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Fun Electrical Facts

Electric Fun, Electrician Fun, Electricity Facts, Electricity History, Electricity History Facts, Interesting Electricity, Pinellas ElectricianElectricity and its related topics might seem dull to some, but it’s more fascinating than you might think! We generally give you energy saving and maintenance tips or information related to the industry, but this time we want to do something a little more fun here at Dunedin Electric!

History is full of fun facts, and the history of electricity is no different. We did a little bit of research and found some thanks to Forte Electric, Inc. Some of these are truly extraordinary, so read on and enjoy!

Electrical Fun Facts

  • One lightning bolt has enough electricity to service 200 000 homes.
  • First Lighthouse to use electricity – Statue of Liberty (1886)
  • In 1800 Count Alassandro Volta made the “voltaic pile”, a battery.
  • His experiments,along with Luigi Galvani, applying electricity to frogs legs and making them jump when touched by an electric wire prompted Mary Wollstonecraft Shelley to write FRANKENSTEIN in 1818.
  • In 1957 a battery was discovered in Bagdad. It was made by the Parthians, who ruled Bagdad from 250 B.C.E. to 224 C.E., and was used to electroplate silver.
  • The Brooklyn Bridge was the first bridge to be lit using electricity.
  • Every year, American homes waste more than $13 billion in energy – an average of $150 per family.
  • More than 10,000 homes in the United States are powered entirely by solar energy.
  • The electric chair was invented by a dentist.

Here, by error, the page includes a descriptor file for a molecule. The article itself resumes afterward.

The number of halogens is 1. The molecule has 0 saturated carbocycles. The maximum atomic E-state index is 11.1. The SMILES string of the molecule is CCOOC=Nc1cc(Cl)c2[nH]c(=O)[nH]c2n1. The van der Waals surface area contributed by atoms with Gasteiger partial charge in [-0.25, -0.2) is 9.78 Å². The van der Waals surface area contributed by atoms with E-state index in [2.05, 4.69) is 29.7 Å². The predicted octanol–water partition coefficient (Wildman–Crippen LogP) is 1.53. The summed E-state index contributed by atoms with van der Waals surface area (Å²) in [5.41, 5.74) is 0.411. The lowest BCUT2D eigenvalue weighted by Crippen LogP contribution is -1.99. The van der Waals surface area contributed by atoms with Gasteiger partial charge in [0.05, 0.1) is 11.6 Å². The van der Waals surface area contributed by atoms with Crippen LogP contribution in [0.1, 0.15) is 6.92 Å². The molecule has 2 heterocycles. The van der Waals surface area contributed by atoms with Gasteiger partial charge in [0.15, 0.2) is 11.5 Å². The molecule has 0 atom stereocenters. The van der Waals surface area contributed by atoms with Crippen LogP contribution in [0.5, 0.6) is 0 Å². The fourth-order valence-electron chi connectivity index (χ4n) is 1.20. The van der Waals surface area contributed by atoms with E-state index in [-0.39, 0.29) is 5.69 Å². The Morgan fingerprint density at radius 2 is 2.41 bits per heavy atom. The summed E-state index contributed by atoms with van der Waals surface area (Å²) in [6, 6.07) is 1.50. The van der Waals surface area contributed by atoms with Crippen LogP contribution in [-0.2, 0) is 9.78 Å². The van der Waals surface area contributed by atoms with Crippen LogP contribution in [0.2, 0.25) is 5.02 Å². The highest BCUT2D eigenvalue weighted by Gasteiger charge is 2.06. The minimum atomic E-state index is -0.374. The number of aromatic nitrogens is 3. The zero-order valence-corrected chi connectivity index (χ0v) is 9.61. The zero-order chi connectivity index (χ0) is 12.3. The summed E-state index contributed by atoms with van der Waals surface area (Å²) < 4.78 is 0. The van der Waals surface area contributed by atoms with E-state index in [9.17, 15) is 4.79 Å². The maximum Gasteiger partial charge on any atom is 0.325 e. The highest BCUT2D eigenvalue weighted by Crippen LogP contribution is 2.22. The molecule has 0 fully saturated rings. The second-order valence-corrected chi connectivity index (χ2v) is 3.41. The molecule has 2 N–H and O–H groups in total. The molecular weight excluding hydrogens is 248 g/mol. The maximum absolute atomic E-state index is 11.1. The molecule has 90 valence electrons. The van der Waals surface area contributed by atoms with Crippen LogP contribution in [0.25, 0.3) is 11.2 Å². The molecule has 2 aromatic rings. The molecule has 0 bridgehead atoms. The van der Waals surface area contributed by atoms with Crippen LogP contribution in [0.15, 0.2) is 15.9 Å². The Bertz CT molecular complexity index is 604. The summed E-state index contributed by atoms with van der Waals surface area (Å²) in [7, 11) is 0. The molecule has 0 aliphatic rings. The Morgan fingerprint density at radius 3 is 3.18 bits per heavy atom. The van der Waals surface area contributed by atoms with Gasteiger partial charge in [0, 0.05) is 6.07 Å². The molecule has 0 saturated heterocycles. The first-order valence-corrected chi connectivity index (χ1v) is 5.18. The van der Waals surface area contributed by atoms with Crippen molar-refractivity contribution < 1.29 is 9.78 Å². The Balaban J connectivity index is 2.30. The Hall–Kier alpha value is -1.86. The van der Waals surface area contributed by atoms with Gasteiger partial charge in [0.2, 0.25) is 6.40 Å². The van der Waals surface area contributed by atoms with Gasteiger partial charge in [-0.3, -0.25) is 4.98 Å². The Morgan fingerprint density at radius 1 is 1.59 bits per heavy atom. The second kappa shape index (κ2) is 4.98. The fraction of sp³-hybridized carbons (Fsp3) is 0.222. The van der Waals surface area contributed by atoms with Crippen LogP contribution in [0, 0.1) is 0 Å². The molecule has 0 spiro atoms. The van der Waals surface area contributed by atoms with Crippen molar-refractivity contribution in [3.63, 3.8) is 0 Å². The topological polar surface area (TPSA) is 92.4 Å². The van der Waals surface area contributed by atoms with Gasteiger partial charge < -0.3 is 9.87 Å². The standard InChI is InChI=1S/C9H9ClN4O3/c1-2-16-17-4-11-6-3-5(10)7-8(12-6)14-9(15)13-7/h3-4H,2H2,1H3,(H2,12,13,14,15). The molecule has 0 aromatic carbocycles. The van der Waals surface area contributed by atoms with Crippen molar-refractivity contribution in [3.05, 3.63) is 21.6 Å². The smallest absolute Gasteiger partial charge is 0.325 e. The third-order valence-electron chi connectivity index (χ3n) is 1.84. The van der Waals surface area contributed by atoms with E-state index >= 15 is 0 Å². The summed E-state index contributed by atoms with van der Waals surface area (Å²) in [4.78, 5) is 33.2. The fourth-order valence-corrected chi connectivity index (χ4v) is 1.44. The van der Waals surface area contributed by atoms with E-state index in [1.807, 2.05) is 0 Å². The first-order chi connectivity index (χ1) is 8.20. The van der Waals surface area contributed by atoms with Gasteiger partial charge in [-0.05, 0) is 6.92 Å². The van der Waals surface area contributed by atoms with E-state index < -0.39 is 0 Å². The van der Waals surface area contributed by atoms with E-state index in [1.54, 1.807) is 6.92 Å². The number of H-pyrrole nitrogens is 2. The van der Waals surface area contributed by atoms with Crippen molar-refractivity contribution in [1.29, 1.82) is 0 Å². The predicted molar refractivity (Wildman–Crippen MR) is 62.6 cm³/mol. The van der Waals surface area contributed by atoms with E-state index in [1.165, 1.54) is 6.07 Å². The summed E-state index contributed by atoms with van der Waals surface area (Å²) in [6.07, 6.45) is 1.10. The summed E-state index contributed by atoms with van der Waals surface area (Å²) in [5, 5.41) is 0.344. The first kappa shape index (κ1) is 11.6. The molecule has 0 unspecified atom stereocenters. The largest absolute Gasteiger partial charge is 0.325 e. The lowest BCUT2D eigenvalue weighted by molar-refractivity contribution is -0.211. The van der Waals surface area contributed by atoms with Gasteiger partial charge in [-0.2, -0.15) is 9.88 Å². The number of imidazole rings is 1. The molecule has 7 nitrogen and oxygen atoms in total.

• Thomas Alva Edison (1847-1931) was one of the most well known inventors of all time with 1093 patents
  • During the whole of his life, Edison received only three months of formal schooling, and was dismissed from school as being retarded.
  • The Livermore Centennial Light was manufactured in 1901 by the Shelby Electric Company. It is a hand-blown bulb with a carbon filament. It uses approximately 4 watts of electricity. The bulb has been left burning continuously in the firehouse as a night light over the fire trucks since 1901.
  • Electrocution is one of the top five causes of workplace deaths.
  • The first use of water to generate electricity was in 1882 on the Fox river, in the USA, which produced enough power to light two paper mills and a house.
  • 10 percent of total US generating capacity is fueled by natural gas, about the same as hydropower. More than half of US capacity is coal-fired, with nuclear accounting for 20 percent.
  • $212 billion in electrical bills paid by US customers each year.
  • An electric oven uses one kilowatt-hour of electricity in about 20 minutes, but one kilowatt-hour will power a TV for 3 hours, run a 100-watt bulb for 12 hours, and keep an electric clock ticking for 3 months.
  • An Electric eel can produce an electric shock of up to 650 volts at one ampere.
  • Currents of approximately 0.2 A are potentially fatal, because they can make the heart fibrillate, or beat in an uncontrolled manner
  • Early in their history, Christmas lights were so expensive that they were more commonly rented than sold. An electrically lighted tree was a status symbol in the early 1900s.
  • A 100 watt modern light bulb emits about 1600 lumens, while a single flame oil lamp form the 1800s emitted about 2400 lumens.


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